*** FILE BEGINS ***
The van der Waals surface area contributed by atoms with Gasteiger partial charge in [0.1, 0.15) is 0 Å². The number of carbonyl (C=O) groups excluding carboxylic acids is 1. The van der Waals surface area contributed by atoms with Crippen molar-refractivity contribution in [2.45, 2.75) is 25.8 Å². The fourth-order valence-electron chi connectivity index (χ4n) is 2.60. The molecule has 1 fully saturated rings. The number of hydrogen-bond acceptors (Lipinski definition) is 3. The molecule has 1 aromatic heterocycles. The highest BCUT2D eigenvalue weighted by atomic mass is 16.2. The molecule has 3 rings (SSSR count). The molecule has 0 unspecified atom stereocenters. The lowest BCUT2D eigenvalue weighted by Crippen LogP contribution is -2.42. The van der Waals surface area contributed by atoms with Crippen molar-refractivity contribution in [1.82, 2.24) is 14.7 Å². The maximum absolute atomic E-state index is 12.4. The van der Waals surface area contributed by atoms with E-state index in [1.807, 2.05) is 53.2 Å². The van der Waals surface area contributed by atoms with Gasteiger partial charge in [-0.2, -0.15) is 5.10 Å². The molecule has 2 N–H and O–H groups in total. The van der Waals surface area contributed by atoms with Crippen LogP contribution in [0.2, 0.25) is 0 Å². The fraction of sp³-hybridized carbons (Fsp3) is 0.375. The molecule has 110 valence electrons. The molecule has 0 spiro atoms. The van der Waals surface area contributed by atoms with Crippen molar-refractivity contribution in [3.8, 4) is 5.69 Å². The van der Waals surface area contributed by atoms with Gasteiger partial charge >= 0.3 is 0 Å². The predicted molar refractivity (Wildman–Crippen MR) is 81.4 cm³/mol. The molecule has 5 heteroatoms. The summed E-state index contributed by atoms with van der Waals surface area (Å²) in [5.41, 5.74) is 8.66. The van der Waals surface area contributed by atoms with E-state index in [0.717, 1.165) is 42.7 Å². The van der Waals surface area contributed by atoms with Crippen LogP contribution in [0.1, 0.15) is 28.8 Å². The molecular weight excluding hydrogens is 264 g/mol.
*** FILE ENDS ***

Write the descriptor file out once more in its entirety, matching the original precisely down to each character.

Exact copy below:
The van der Waals surface area contributed by atoms with Gasteiger partial charge in [0.1, 0.15) is 0 Å². The number of carbonyl (C=O) groups excluding carboxylic acids is 1. The van der Waals surface area contributed by atoms with Crippen molar-refractivity contribution in [2.45, 2.75) is 25.8 Å². The fourth-order valence-electron chi connectivity index (χ4n) is 2.60. The molecule has 1 fully saturated rings. The number of hydrogen-bond acceptors (Lipinski definition) is 3. The molecule has 1 aromatic heterocycles. The highest BCUT2D eigenvalue weighted by atomic mass is 16.2. The molecule has 3 rings (SSSR count). The molecule has 0 unspecified atom stereocenters. The lowest BCUT2D eigenvalue weighted by Crippen LogP contribution is -2.42. The van der Waals surface area contributed by atoms with Crippen molar-refractivity contribution in [1.82, 2.24) is 14.7 Å². The maximum absolute atomic E-state index is 12.4. The van der Waals surface area contributed by atoms with E-state index in [1.807, 2.05) is 53.2 Å². The van der Waals surface area contributed by atoms with Gasteiger partial charge in [-0.2, -0.15) is 5.10 Å². The molecule has 2 N–H and O–H groups in total. The van der Waals surface area contributed by atoms with Crippen LogP contribution in [0.2, 0.25) is 0 Å². The fraction of sp³-hybridized carbons (Fsp3) is 0.375. The molecule has 110 valence electrons. The molecule has 0 spiro atoms. The van der Waals surface area contributed by atoms with Crippen molar-refractivity contribution in [3.8, 4) is 5.69 Å². The van der Waals surface area contributed by atoms with Gasteiger partial charge >= 0.3 is 0 Å². The predicted molar refractivity (Wildman–Crippen MR) is 81.4 cm³/mol. The molecule has 5 heteroatoms. The summed E-state index contributed by atoms with van der Waals surface area (Å²) in [5.41, 5.74) is 8.66. The van der Waals surface area contributed by atoms with E-state index in [0.717, 1.165) is 42.7 Å². The van der Waals surface area contributed by atoms with Crippen LogP contribution in [0.1, 0.15) is 28.8 Å². The molecular weight excluding hydrogens is 264 g/mol.